"The truth is unhealthy." I think I read these words somewhere in Nietzsche's Beyond Good and Evil or The Gay Science. A quick Internet search does not confirm this, and it doesn't matter enough to me to leaf through my copies of those books to figure out if he really said that or not. I want to give Nietzsche credit in case he deserves it, but the idea is what is more important to me.
What is health? In this post, mostly psychological health. But it can also be "the mindset of living in accordance with wanting to protect and maximize one's own well-being so that one feels good in the moment and doesn't physically die", so, a mindset of self-preservation and subjective happiness.
What is the truth? Maybe it is "human-independent reality". Someone like Sharon Rawlette would want there to be "judgment-independent" reality which can critique our own judgments about what is right and wrong. What matters, regardless of our opinions, might be called the truth.
The truth is that which deserves to be thought about. It is something which we have to conform ourselves to. It sounds a lot like legitimacy. Perhaps it just is legitimacy (as I use the term).
In theory, the truth doesn't care at all about us and our well-being. We need to be open to facts that disregard our well-being, though we are on a quest for well-being. But the truth is not just the definition of a word, but the thing which satisfies that definition. We would expect some possible satisfactions of the definition "truth" could be unhealthy. We certainly shouldn't assume that the truth is healthy. And, what is more true, more purely fulfilling the definition "true", than unhealthiness, which disregards well-being?
There is a sense in which it is best of all if humans could approach reality without being obsessed with their well-beings. To love someone not because they make you feel good, but because they deserve it. Or to love God not because he blesses you but just because he is real and is legitimacy itself. Or to live as though not toiling and hungering under the sun, but as though looking to the stars, which are so small and easy to ignore, but so true. This requires a certain indifference to health. I could consider it to be a worthy goal to live in that "sidereal", "health-indifferent" place.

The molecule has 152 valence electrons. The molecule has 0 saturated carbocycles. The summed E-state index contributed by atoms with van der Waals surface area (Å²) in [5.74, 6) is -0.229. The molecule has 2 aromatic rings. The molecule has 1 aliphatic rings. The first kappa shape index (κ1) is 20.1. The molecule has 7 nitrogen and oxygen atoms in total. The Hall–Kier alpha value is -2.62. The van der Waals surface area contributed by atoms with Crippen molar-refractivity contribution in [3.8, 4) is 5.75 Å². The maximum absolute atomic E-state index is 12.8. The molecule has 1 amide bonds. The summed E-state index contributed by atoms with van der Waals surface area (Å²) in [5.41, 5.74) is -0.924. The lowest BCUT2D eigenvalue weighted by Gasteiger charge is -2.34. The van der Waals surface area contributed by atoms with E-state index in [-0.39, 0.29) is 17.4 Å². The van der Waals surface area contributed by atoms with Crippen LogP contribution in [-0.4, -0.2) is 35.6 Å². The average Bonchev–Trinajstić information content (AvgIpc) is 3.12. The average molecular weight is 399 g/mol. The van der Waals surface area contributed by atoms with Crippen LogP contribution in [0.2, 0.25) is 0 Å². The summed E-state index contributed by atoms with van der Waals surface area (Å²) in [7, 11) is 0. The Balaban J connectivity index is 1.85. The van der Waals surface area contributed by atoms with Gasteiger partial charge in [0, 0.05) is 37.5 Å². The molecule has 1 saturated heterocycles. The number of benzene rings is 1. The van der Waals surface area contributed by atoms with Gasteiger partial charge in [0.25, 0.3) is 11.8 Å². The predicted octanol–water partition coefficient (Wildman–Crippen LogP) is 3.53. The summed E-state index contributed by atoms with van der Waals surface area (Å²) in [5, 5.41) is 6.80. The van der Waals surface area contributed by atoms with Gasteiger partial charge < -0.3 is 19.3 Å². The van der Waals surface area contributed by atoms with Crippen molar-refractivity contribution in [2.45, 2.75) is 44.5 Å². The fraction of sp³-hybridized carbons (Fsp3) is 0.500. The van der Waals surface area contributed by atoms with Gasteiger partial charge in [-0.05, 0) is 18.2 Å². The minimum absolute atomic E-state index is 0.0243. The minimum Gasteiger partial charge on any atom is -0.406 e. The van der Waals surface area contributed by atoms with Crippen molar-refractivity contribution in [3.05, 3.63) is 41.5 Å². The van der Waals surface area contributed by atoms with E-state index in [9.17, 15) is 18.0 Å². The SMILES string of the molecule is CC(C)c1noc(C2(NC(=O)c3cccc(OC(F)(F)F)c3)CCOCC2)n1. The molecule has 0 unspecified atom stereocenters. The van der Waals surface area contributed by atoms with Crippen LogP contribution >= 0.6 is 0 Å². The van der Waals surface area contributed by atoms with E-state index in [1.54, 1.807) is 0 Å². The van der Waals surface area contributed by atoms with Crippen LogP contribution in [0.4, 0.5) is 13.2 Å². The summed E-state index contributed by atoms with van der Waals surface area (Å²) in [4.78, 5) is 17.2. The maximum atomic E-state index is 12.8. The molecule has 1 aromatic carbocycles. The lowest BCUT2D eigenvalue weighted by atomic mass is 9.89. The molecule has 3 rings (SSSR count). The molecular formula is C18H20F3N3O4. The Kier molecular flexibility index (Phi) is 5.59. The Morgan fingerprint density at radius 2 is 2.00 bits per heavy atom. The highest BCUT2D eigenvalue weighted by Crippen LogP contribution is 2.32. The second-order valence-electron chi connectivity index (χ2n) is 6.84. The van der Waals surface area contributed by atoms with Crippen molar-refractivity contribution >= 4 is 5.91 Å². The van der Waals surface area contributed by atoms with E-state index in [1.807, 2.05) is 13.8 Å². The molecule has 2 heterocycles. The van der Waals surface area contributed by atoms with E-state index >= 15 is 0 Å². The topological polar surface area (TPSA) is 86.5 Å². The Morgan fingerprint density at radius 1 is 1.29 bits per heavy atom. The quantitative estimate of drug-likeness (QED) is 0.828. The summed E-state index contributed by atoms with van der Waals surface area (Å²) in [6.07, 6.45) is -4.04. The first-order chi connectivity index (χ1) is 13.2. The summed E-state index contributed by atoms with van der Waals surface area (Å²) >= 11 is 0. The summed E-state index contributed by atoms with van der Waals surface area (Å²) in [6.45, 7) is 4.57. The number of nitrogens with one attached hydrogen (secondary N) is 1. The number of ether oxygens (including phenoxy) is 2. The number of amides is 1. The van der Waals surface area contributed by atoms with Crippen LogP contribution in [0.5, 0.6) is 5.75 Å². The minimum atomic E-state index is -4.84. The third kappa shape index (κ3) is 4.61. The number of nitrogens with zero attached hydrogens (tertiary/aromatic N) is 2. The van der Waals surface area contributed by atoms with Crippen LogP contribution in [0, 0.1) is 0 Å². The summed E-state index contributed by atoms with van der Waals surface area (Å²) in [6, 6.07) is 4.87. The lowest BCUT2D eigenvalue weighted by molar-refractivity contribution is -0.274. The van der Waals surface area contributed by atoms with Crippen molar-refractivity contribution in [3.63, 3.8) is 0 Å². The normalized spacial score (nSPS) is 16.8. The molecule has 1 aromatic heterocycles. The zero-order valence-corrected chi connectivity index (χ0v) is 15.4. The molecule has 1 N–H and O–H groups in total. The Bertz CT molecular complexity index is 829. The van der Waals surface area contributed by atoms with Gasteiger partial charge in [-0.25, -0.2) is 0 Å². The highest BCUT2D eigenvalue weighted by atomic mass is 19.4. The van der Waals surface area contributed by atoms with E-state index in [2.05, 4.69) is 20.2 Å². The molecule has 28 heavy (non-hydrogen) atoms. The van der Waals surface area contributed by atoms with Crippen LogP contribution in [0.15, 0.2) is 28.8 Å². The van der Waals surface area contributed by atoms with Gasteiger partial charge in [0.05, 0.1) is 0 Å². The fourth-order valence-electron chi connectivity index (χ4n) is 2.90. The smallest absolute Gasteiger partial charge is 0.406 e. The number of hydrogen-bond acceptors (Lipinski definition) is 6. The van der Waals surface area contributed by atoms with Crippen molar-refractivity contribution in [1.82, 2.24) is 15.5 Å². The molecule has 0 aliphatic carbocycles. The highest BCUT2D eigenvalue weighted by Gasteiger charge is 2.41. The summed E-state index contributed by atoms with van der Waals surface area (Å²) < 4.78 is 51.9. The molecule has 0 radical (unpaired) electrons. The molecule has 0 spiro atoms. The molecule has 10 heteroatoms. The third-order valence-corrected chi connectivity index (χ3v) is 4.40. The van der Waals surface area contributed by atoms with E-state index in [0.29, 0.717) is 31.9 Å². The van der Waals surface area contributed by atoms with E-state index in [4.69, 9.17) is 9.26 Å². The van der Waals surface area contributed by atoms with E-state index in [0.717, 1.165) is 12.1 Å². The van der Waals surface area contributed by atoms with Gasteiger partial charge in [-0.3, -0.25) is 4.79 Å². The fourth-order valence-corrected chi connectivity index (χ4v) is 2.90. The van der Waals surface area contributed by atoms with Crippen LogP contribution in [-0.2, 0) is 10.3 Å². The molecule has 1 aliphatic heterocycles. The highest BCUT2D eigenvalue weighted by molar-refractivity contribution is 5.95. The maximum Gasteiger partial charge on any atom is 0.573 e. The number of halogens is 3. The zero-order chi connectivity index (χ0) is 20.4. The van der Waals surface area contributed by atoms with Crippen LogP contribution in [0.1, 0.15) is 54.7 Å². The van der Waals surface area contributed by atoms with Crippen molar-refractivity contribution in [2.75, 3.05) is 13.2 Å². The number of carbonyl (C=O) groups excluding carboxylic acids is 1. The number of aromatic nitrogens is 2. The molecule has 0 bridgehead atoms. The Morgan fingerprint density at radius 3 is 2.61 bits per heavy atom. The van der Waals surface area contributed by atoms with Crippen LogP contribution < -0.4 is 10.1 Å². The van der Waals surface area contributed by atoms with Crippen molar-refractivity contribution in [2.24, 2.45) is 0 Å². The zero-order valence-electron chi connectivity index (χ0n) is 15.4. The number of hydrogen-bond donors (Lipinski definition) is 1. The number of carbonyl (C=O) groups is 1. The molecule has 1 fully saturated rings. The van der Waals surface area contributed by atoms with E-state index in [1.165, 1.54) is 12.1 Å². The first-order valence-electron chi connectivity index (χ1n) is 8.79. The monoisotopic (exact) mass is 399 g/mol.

Nietzsche wrote "Beyond Good and Evil" to (if I recall correctly) posit an amoral world of good and bad, in place of good and evil. But I would sometimes like to posit a world that is "Beyond Good and Bad Well-being", one which in a sense is only moral (or aesthetic, or personal), without an ounce of "good and bad" or of "healthy and unhealthy".
Perhaps that is what heaven is for those who want that kind of freedom. However, not even God is free from the life reality of well-being as long as any of us are still in it. And much as I like stars, God is more important, and I don't think that well-being is something that God disowns, even in the ideal world. But certainly being free of slavery and idolatry to well-being is necessary if we are to make God first in our hearts.
So in that respect, I can respect a Nietzschean unhealthy truth (or a pseudo-Nietzschean one, as the case may be).
However, though well-being matters only to a certain extent, I don't think the truth, the real thing that actually satisfies the definition, is unhealthy. If you seek the truth, you will be healthy in the process, because the whole truth includes God, and simply to contemplate God is to be healed, even apart from any specifically healing work he does in you. God is truth (in the sense of "the opposite of lies and being lie-like"), trustworthiness, and settled goodness. And seeking the truth, even if you don't believe in God, can be therapeutic, to a degree.
On the other hand, if we define "healthy" as "maximizing well-being as defined by survival epistemology", then if anything threatens the supremacy of survival within us, it is unhealthy, by definition. The very possibility of there being truth, the possibility that there could be something that instantiates "truth" as it is defined, would be something that by definition could possibly turn out to say "disregard your well-being", and that threatens the absolute supremacy of survival. And, as it happens, God, the truth, does threaten survival epistemology.
I am very much torn between wanting to emphasize that God is in fact healthy to believe in and brings health (because I think that's true) and wanting to emphasize that health doesn't really matter in the end and that survival epistemology is very often survival idolatry. Truth is what really matters, that is, being in line with legitimacy, which is the same as God. Health matters to us RIGHT NOW, screams at us that it matters, twists us so that we bow down to it, and perhaps there's not much we can do but do so. Certainly the truth (that which satisfies the definition of truth, God) makes provision for healing us -- sometimes. But at some point, we have to learn to put God first, or else we will suffer a worse fate than anything life on earth threatens. We will lose our connection with reality, and we will lose out on life with God, which is the greatest loss either for those who live to love God or for those who live for their own well-beings.